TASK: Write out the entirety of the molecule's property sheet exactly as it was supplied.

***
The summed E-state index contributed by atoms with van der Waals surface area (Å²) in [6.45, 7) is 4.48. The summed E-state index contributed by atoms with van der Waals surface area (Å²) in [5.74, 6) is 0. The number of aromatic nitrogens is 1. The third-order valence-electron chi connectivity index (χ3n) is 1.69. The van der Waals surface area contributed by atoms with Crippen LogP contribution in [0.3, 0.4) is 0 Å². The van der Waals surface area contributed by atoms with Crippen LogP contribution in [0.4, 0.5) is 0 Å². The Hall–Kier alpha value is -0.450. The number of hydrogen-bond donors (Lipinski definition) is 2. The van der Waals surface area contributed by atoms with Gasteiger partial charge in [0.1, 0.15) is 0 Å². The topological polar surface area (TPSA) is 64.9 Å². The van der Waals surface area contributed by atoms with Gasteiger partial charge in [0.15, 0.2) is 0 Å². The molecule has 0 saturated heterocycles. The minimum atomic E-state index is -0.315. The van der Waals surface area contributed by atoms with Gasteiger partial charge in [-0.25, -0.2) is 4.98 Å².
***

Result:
The summed E-state index contributed by atoms with van der Waals surface area (Å²) in [6.45, 7) is 4.48. The summed E-state index contributed by atoms with van der Waals surface area (Å²) in [5.74, 6) is 0. The number of aromatic nitrogens is 1. The third-order valence-electron chi connectivity index (χ3n) is 1.69. The van der Waals surface area contributed by atoms with Crippen LogP contribution in [0.3, 0.4) is 0 Å². The van der Waals surface area contributed by atoms with Crippen LogP contribution in [0.4, 0.5) is 0 Å². The Hall–Kier alpha value is -0.450. The number of hydrogen-bond donors (Lipinski definition) is 2. The van der Waals surface area contributed by atoms with Gasteiger partial charge in [0.1, 0.15) is 0 Å². The topological polar surface area (TPSA) is 64.9 Å². The van der Waals surface area contributed by atoms with Gasteiger partial charge in [0.15, 0.2) is 0 Å². The molecule has 0 saturated heterocycles. The minimum atomic E-state index is -0.315. The van der Waals surface area contributed by atoms with Gasteiger partial charge in [-0.25, -0.2) is 4.98 Å².